Here’s a question for all y’all (or in our native New England turkey-herdish, for youse guys). Answer after the jump:
The 2671st Reconnaissance was a cover used by the OSS Operational Groups, the principal forerunner of today’s Special Forces ODA.
The OGs were an effort of OSS Special Operations division (OSS-SO), along with the perhaps better known Jedburghs, which were three-man multinational teams. The OGs were larger, with about thirty-two men, able to split into two 15-man teams and a HQ element. The individual teams had two officers and 13 NCOs in a balance of specialties — weapons, engineering, communications, medical and logistics — and provided a prototype for the Operational Detachment Alpha that would be created when SF stood up in 1952.
The OGs operated in several denied areas in World War II, including France, Italy, Greece, and Yugoslavia in the European Theater of Operations, and China, Burma, and Malaya in the China, Burma, India Theater of Operations. (Macarthur was able to exclude OSS operations, including the OGs, from the Pacific Theater). Some of these operations were quite large, with a total of 356 men being landed behind German lines in France as part of the French OG effort.
The OGs always operated in uniform, hoping to claim the protection of the laws of land warfare if captured. As it happens, the Germans flouted the law under Hitler’s notorious Kommandobefehl, and customarily murdered captured OG members. The Japanese also generally mistreated prisoners, but in their case an argument could be made that the cause was incompetence, not organized barbarism; it wasn’t centrally-established and generally-followed policy to murder captives.
In addition to these SO Branch operational elements, the OSS SI — Secret Intelligence — Branch operated successfully in some of the same countries as the Jeds and OGs, and also right into Germany, deploying singleton espionage agents and small networks, generally known by their SOE term “circuits” or the French reseaux. These agents were spies, and if captured, they got the spy’s treatment (and the officers and men that executed them were not pursued for war crimes).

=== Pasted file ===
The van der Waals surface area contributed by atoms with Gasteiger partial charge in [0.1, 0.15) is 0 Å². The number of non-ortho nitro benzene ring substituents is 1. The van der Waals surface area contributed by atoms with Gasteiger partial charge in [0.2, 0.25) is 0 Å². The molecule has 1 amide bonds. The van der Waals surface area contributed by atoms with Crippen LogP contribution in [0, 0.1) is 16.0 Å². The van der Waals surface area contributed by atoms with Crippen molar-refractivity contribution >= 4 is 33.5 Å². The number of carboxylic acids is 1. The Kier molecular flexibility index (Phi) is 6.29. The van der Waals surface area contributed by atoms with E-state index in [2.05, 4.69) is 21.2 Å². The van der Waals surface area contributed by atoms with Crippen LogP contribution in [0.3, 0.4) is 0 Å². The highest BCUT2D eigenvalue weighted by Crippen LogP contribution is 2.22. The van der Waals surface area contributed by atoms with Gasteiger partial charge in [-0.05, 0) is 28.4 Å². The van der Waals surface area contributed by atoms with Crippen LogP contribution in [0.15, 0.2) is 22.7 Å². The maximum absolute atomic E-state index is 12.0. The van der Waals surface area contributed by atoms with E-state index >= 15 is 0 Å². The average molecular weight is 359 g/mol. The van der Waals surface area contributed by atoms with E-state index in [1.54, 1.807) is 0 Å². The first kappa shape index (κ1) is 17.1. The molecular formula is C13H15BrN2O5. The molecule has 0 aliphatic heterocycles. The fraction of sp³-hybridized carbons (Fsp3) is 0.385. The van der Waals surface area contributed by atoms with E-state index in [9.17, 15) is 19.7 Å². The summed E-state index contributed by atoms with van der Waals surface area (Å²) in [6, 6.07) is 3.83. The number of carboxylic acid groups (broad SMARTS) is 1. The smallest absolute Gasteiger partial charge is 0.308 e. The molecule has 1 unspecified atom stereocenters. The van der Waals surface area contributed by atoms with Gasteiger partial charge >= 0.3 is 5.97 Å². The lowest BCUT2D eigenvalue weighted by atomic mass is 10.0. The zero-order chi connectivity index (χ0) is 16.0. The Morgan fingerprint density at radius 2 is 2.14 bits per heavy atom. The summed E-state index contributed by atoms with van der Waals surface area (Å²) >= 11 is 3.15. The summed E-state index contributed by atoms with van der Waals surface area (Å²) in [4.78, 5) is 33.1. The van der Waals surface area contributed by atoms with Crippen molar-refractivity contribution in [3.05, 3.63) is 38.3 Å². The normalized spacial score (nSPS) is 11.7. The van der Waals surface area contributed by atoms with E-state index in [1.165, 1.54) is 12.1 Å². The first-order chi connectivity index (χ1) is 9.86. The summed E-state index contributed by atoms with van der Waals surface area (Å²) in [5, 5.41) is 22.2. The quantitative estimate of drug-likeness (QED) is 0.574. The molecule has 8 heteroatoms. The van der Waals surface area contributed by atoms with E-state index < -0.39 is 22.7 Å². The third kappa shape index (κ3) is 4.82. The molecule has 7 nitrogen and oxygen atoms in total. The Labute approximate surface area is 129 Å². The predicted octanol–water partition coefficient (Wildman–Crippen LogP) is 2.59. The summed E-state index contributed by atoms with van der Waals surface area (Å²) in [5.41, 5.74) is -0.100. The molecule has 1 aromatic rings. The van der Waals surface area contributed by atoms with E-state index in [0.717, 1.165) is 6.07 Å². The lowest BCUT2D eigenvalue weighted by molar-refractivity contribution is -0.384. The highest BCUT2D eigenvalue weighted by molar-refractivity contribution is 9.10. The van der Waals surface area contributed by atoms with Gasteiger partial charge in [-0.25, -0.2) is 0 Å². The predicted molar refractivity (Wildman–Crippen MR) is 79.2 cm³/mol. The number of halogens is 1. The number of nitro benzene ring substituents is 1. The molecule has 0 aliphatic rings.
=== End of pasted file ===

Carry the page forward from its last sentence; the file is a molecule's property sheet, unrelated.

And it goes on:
For more information on the OGs, try:
1. The OG manual, 25 April 1944, main Internet Archive page…
…and .pdf version
Sample of the common sense within:
Since OG personnel operate in uniform they must rely on concealment and secrecy to safeguard their operations. Concealment,is of particular important to OG’s because- they are small in number and can be severely weakened by the loss of even a few men. Prior to their entry, OG’s should be issued camouflage clothing appropriate to the season and terrain. OG’s will be obliged in most cases to avoid cities and towns where the enemy or his agents may be encountered. Semi permanent concealment in mountainous or forested areas may be available, and native sympathizers will be induced to provide hiding-places in their homes and barns when this is feasible. In some areas enemy con trols may be so rigid as to compel OG’s to keep on the move, changing bivouac sites frequently.
2. CGSC paper by MAJ John W, Shaver III, USA, 1993: Office of the Strategic Services: Operational Groups in France During World War II, July-October 1944.
3. Greek/American OG Memoirs of WWII:
This last one is really interesting! The Greeks were Company C of the 2671st Special Reconnaissance Battalion, which brings the discussion full circle.